So on September 11th a rally was held at city hall by Sacred Heart Housing Action Committee (SHHAC) along with a coalition of others to continue efforts to inform and persuade both the public and our elected and appointed officials to pass a fee to raise funds for affordable housing. It’s just one helpful idea, one drop in a bucket that was emptied when the Redevelopment Agencies (many for good reason) were disbanded.


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Joan Rivers Was No Gay Icon: An Open Letter to the Gay Community

Sep15

by: Nicholas Boeving on September 15th, 2014 | 11 Comments »

Credit: Creative Commons/David Shankbone

Icon. We throw the word around, but do we really know what it means? It found its way into the English language from the original Greek word used for likeness or image (eikṓn). In other words, icons are reflections of what a given group of people hold to be sacred. Given the recent passage of Joan Rivers, and the bewailment of her death as the loss of a great gay icon, I think it’s time to have a frank discussion of just what it is we DO hold sacred in the gay community…and why. We do not ask ourselves this question often enough.

Some have expressed bewilderment as to why Joan Rivers even attained the status of “icon” in the gay community in the first place. To understand this, you must first understand, psychologically speaking, some of the purpose(s) humor serves. Both Plato and Aristotle (yes, they did agree on some things) say that we laugh at the wretched, the fat, the miserable and poor because it asserts our own superiority. Sound familiar? Thought so. Going further, psychiatrist George Eman Vaillant categorized humor as a specialized defense mechanism; in other words, some things are too painful to confront or too terrible to talk about so we just deflect against them.

But let us ask ourselves: just what is it that we’re defending against?


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The name of the Goddess

Sep15

by: Genevieve Vaughan on September 15th, 2014 | 1 Comment »

Credit: Creative Commons/torbakhopper

The escalation towards war is continuing, the media is beating the drum and tension is increasing every day. In the Middle East the new enemy is ISIS. When I first heard the term I thought of the great Egyptian Mother Goddess of that name. Did this terminology mean that the US would soon be fighting against the Mother Goddess? In a way this is true. Wars are always patriarchal; men against men, and mothers always suffer. All their years of love and work are gone in the flash of a gun or a bomb. The Goddess is discredited and disempowered by war.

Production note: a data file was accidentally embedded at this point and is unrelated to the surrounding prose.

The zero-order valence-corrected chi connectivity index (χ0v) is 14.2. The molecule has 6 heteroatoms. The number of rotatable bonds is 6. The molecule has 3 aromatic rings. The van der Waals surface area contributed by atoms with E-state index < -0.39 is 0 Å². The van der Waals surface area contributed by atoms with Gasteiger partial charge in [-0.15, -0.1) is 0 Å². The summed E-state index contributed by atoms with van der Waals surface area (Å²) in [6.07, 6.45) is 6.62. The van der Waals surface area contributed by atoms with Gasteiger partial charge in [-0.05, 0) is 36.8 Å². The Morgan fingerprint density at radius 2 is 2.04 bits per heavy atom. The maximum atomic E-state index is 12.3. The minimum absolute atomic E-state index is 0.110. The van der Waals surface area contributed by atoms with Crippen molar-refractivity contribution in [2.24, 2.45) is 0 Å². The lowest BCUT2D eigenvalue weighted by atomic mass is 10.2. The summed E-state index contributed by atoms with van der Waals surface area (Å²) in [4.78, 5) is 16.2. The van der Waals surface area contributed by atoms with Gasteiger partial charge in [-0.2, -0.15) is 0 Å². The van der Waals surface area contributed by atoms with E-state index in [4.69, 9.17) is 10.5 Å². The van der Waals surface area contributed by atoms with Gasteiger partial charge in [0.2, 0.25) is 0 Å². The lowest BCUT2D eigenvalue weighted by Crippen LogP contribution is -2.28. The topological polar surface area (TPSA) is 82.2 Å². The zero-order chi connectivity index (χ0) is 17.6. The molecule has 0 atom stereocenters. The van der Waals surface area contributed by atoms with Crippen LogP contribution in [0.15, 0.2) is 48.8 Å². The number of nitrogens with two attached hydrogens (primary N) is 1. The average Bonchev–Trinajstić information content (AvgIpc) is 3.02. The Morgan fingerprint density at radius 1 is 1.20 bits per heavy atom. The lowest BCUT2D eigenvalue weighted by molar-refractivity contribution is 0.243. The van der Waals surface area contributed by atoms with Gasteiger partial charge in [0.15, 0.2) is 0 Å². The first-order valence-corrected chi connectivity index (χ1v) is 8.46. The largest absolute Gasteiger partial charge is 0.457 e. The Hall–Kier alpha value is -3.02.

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Progressive Faith Communities Take Back the Discussion on Morals

Sep15

by: on September 15th, 2014 | No Comments »

For far too long, the political and theocratic Right have hijacked the social dialogue by taking as their own the “F” words – “Faith,” “Family,” “Freedom,” and the “Flag” – in addition to the term “Values.” This set of buzz words served as the litmus test by which the Right would have us decide who is truly worthy of our votes.

Within this discourse we find coded racist and classist dog whistles. For example, when politicians employ terms such as “poor,” “welfare,” “welfare state,” “European-style socialism,” “inner city,” “food stamps,” “entitlements,” and “bad neighborhoods,” they tap into many people’s anxieties and past racist teachings of people of color. In addition, the buzz phrase, “personal responsibility” now has become a catch phrase to justify cutting benefits from those who have fallen on hard times and need assistance.

Over the past couple of decades, I have examined what may actually be left of the Left, and how we can take back the discourse and reclaim these “F” words with progressive definitions. I have been particularly encouraged by a number of faith-based movements bringing people together to highlight issues of compassion and justice.


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9/11: Never Forget

Sep11

by: on September 11th, 2014 | 2 Comments »

 

Do you remember where you were, what you were doing that fateful morning on September 11, 2001? A Pew survey shows that 97 percent of Americans remember exactly where they were when 9/11 occurred, the highest percentage, followed by JFK’s assassination (95 percent) and Pearl Harbor (89 percent).

I certainly remember where I was when the terrorists attacked. I was eating breakfast, preparing to drive to my classes at the University at Central Florida when my husband called to tell me to turn on the television. I thought it was a cruel joke. Sadly, tragically, it was reality. Life changed for everyone that day, and the term 9/11 is indelibly inked into our collective consciousness. How we as a nation became more paranoid, more stressed, is the subject for another time and place. Countless studies show the effects of 9/11 on our health, short-term mental well-being, and so much more. But these reports often fail to address the positives.